32. Mr. ALONSO OLEA (Spain) said that the eight-Power sub-amendments, which Spain had co-spon-

1233rd meeting — 16 October 1963

sored, had not, strictly speaking, been a compromise on substance, for all delegations were equally opposed to discrimination as such. The compromise had been more of a legal and technical one and the proposed text should permit each country to employ, against discrimination, measures which were adequate within the framework of its legal tradition. Unfortunately the adoption of the sub-amendments of the Byelorussian SSR had disturbed the balance which had been achieved and had led to a number of abstentions at a time when unanimity had seemed within reach.
33. Despite its reservations concerning the sub-amendments of the Byelorussian SSR, his delegation had voted in favour of article 9. Racial discrimination was so hateful to it, so alien to the history of the Spanish people and to their conception of life, that his delegation had preferred to vote affirmatively in order to demonstrate its desire to condemn a manifestation unworthy of mankind. He stressed, however, that without the sub-amendments of the Byelorussian SSR, article 9 would have been much more balanced and would have responded far better to the purpose of the draft Declaration.
34. Mr. KABBANI (Syria) had difficulty in under-standing the attitude of the delegations which had abstained from voting on article 9 because of the deep differences in point of view which separated the members of the Committee. In its constant desire to strengthen the text of the draft Declaration, the Syrian delegation had voted in favour of article 9 as amended.
35. He joined in requesting those delegations who had abstained to reconsider their positions, so that the draft Declaration could be adopted unanimously.
36. Mr. TEKLE (Ethiopia) explained that his delegation had abstained from voting on the sub-amendments of Albania and of the three Powers because it felt, in view of the objections voiced by some delegations, that their adoption would have endangered the unanimous acceptance of article S.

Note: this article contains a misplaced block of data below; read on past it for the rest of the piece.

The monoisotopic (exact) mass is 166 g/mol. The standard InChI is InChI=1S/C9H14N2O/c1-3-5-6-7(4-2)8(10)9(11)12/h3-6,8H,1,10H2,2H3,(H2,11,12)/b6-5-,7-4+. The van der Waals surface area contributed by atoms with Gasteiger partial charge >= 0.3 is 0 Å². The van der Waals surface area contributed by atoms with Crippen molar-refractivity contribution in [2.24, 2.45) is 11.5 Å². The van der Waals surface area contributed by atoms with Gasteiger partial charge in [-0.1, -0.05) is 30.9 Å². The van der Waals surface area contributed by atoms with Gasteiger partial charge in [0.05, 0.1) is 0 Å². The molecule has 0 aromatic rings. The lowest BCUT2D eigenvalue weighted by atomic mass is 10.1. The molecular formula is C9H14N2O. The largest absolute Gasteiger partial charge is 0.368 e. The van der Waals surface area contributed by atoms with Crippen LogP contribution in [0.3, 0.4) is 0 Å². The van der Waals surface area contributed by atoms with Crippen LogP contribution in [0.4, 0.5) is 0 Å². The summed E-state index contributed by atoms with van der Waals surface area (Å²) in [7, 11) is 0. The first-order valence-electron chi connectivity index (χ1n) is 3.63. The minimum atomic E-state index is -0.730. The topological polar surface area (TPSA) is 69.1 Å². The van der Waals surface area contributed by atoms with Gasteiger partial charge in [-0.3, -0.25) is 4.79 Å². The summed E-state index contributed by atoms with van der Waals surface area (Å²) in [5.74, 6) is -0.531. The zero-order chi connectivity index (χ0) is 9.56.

37. He regretted that, while some members of the Committee were striving to eliminate discrimination founded on race, colour or ethnic origin, others accepted it under the pretext that, by eliminating it, there was a risk of infringing freedom of expression. The Ethiopian delegation refused to accept that view, and particularly thanked the Canadian delegation for joining with the majority in condemning discrimination.
38. Mr. PINHEIRO (Brazil) recalled that the nine-Power amendments, which he had submitted on behalf of its co-sponsors, had been welcomed by many delegations. Since they went further than the sub-amendments submitted by the eight Powers, they were more satisfying to the Brazilian delegation, and he had therefore abstained from voting or several amendments to article 9, but not on the Byelorussian sub-amendments, for which he had voted. He could not understand those delegations which thought that to punish organizations or individuals who encouraged a practice so odious and so universally condemned as racial discrimination would infringe fundamental human rights. The position adopted by the United States delegation on this matter surprised him especially.
39. He concluded by begging those delegations who had expressed reservations with regard to article 9 of the draft Declaration as a whole to reconsider their position.
40. Mr. OUEDRAOGO (Upper Volta) said that his delegation had abstained from voting on the second part of the Albanian sub-amendment, because it weakened the scope of article 9. On the other hand, he had voted without hesitation for article 9 as amended. He was of the opinion that, in view of the danger presented by racial discrimination, it was no longer sufficient to appeal to the good will of States. It was necessary henceforth to take action to eliminate that scourge completely. The Government of Upper Volta did indeed strictly respect freedom of opinion, but refused to allow certain groups, in the name of that freedom, to infringe fundamental human rights and dignity. Article 9 as amended was perfectly compatible with the constitution of Upper Volta.